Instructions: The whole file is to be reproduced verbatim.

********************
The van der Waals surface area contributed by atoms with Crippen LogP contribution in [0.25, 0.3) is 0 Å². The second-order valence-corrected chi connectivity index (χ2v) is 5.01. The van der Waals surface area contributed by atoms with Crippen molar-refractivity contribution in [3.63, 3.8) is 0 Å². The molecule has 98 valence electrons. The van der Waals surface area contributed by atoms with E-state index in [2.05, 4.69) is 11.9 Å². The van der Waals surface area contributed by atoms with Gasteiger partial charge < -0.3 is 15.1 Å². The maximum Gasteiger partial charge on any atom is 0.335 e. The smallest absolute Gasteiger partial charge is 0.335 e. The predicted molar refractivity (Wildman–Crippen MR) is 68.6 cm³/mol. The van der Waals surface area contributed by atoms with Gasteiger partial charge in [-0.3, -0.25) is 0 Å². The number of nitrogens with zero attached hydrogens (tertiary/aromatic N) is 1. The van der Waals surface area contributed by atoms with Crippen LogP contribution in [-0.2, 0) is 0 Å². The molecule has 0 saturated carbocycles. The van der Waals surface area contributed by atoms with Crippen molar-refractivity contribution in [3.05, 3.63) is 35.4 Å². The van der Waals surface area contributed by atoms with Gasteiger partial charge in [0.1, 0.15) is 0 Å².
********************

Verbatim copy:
The van der Waals surface area contributed by atoms with Crippen LogP contribution in [0.25, 0.3) is 0 Å². The second-order valence-corrected chi connectivity index (χ2v) is 5.01. The van der Waals surface area contributed by atoms with Crippen molar-refractivity contribution in [3.63, 3.8) is 0 Å². The molecule has 98 valence electrons. The van der Waals surface area contributed by atoms with E-state index in [2.05, 4.69) is 11.9 Å². The van der Waals surface area contributed by atoms with Gasteiger partial charge < -0.3 is 15.1 Å². The maximum Gasteiger partial charge on any atom is 0.335 e. The smallest absolute Gasteiger partial charge is 0.335 e. The predicted molar refractivity (Wildman–Crippen MR) is 68.6 cm³/mol. The van der Waals surface area contributed by atoms with Gasteiger partial charge in [-0.3, -0.25) is 0 Å². The number of nitrogens with zero attached hydrogens (tertiary/aromatic N) is 1. The van der Waals surface area contributed by atoms with Crippen LogP contribution in [-0.2, 0) is 0 Å². The molecule has 0 saturated carbocycles. The van der Waals surface area contributed by atoms with Crippen molar-refractivity contribution in [3.05, 3.63) is 35.4 Å². The van der Waals surface area contributed by atoms with Gasteiger partial charge in [0.1, 0.15) is 0 Å².